Online Stochastic Matching

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In this post, I want to explain a bit about my research experience in Online Stochastic Matching. But as my research for this project is not finished yet, I will just explain the preliminaries of my research and the way I (as a junior researcher) look at these type of problems.

In 1990 Karp, and Vazirani and Vazirani published a paper called an Optimal Algorithm for on-line bipartite matching which introduces the ranking algorithm. They showed that their algorithm achieves (1-1/e) competitive ratio (comparing to offline version,) and no other algorithm can beat this ratio. This paper was a starting point for lots of future works. So it is useful to take a close look at their algorithm and ways to analyze it.

What is on-line Bipartite Matching?

There are different ways to introduce an on-line version of Bipartite matching. One of them is motivated by Internet advertising display applications. In this setting, users search for a keyword and the algorithm wants to match users to some relevant advertisers. The advertisers (left vertices) are known in advance and they just prefer to match to relevant users. Users (right vertices) arrive online as they search in the search engine. Upon their arrival, the algorithm should match one of the interested advertisers to the user (i.e. Display the corresponding ad) or ignore the users. In the original setting of Karp, Vazirani, Vazirani there was no priory assumption about the type of users and advertisers can have arbitrary any function for determining whether a user is relevant to them or not.

So here the challenge is that we need to choose a permanent action (matching) before knowing all information about the problem (just like any online algorithm problem). If we were allowed to change our past decisions, then on the arrival of each right node, we would be able to match optimally whether by matching it to a free neighbor or by just a chain of swapping of matched nodes. But now upon the arrival of each node, we need to match it permanently or leave it free.

A simple algorithm
Upon the arrival of each vertex, match it to its lowest index free neighbors if it has any.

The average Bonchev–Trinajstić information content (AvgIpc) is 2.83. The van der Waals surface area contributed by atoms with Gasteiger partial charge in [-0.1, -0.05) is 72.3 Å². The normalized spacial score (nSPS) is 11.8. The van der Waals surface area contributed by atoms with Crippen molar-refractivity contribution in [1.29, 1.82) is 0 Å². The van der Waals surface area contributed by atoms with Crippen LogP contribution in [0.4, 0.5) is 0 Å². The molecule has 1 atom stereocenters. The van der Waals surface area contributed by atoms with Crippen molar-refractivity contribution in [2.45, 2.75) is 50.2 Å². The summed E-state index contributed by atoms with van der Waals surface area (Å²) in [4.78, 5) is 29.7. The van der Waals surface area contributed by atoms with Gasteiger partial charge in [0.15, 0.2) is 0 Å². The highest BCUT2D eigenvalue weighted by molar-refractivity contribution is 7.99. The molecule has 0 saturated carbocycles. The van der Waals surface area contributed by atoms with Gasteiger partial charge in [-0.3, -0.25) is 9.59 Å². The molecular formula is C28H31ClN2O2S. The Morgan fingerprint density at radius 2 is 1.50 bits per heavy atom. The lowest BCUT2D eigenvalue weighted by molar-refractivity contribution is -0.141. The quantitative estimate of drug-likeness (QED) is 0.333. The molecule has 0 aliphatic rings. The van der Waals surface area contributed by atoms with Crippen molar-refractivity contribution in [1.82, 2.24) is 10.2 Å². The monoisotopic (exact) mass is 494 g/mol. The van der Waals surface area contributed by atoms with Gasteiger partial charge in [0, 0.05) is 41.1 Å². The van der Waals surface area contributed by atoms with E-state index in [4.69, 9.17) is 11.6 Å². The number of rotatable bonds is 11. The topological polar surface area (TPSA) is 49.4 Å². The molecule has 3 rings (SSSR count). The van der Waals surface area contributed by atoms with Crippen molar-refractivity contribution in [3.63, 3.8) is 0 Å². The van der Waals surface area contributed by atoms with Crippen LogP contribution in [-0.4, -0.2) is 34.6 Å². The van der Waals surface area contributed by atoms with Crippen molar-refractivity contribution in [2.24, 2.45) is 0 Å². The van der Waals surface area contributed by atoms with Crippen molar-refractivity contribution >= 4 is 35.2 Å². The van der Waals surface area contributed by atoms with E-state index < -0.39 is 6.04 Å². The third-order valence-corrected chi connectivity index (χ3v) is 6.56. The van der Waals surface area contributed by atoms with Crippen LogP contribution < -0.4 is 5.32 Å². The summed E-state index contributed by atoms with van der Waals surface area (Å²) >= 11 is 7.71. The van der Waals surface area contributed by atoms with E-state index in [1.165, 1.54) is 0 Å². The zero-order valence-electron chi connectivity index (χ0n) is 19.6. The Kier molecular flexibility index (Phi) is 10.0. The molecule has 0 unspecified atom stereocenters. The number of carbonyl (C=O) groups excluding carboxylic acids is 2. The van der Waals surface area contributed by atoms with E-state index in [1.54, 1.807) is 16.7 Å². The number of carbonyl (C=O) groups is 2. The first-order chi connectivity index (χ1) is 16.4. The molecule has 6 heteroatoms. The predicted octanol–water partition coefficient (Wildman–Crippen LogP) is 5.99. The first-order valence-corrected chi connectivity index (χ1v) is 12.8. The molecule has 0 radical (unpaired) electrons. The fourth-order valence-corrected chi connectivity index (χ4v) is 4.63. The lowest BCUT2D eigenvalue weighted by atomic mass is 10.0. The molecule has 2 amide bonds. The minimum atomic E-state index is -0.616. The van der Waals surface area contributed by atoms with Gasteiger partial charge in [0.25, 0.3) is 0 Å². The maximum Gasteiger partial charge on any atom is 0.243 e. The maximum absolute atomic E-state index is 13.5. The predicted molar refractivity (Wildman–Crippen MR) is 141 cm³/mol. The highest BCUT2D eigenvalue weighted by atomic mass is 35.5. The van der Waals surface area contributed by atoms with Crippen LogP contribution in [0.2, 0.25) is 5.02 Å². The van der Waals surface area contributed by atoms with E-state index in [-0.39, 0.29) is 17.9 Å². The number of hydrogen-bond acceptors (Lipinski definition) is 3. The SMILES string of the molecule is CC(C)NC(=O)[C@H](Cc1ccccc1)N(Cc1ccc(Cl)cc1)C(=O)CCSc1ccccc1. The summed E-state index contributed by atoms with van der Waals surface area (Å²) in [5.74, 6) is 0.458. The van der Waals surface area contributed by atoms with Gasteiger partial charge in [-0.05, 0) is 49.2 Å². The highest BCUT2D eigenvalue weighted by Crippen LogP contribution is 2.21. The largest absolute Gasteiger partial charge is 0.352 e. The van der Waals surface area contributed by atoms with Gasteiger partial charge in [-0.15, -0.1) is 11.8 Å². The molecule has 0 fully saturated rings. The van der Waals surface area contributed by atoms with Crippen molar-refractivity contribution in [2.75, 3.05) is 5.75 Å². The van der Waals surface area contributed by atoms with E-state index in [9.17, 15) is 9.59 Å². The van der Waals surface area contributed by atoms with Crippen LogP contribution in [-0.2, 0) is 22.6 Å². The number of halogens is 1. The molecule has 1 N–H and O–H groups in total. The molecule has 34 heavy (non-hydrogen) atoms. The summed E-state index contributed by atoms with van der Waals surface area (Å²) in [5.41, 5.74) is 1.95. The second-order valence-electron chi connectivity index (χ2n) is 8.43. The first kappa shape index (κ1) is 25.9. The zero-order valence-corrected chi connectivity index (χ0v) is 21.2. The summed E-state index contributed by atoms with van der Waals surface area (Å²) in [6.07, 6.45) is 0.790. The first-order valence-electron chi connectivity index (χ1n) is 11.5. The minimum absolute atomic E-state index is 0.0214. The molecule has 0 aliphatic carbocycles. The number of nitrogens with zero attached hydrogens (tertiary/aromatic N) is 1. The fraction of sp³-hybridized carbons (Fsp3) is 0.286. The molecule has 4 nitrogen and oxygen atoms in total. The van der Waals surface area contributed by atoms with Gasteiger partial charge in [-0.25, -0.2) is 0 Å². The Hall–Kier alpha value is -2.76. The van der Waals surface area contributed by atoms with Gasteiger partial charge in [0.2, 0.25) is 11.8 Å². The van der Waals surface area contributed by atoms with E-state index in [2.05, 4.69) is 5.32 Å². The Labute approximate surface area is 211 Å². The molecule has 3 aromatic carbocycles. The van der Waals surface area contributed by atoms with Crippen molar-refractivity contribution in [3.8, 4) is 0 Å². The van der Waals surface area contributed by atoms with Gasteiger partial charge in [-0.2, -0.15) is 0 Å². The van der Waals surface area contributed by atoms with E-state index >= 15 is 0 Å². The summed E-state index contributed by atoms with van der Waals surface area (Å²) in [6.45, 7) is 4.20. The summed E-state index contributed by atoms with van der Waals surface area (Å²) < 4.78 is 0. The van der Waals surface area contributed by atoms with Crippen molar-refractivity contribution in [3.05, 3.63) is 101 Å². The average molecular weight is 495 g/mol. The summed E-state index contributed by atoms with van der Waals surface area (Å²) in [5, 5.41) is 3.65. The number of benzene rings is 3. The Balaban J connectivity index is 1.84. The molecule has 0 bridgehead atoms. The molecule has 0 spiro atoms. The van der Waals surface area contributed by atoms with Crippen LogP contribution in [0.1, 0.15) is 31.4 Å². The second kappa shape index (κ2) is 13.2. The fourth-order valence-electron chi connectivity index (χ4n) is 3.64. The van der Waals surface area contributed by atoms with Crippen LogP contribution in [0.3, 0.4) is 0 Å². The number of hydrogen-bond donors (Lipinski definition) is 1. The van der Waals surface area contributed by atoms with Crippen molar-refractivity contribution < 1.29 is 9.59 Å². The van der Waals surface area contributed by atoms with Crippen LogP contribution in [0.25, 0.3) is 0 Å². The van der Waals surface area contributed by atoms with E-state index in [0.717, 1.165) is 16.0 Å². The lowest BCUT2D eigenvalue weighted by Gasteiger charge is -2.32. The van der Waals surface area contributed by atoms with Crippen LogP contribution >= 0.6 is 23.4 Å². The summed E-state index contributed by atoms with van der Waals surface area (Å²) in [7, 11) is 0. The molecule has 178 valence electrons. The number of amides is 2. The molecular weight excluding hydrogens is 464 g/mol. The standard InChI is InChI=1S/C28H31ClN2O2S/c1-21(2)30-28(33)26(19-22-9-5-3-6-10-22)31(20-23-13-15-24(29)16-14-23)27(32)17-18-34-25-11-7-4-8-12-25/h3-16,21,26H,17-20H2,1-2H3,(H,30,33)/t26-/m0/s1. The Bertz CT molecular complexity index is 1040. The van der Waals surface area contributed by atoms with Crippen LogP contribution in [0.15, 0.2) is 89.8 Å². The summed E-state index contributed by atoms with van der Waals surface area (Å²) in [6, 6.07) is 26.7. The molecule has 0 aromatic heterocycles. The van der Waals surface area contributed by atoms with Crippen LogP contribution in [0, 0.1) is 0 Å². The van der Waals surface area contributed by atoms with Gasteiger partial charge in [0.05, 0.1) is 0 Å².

This algorithm and any other algorithm that matches whenever it can (a maximal match), is always at least as good as half of the optimum offline solution (maximum-mal match). Because this statement is true for any two maximal matches. So we can simply achieve a 0.5 competitive ratio, but can we do better?

To determine whether we can perform better than half, we need to think about the worst-case scenario for each algorithm that we want to analyze. It is useful to think about the worst-case as an adversary trying to bring us the worst-case instance. Here, it is crucial to define the strength and limitations of the adversary. We define three possible adversaries:

This type of adversary is a bit stronger than usual adversary types but let’s define it for future discussion! This type of adversary needs to choose the number of left vertices at the beginning. Then the game starts. In each step, the adversary might add a new right node and identify its left neighbors or terminates the game otherwise. Upon the arrival of each node, the algorithm might match it or not. But based on her action, the adversary will do the next action. The adversary might end the game after any number of steps. Competing against this type of adversary to get a better competitive ratio than half is a hopeless job. Because this type of adversary is really strong as he can identify the neighborhood of each right node after observing the algorithm’s actions. For instance, the adversary can do the following strategy to get the half competitive ratio: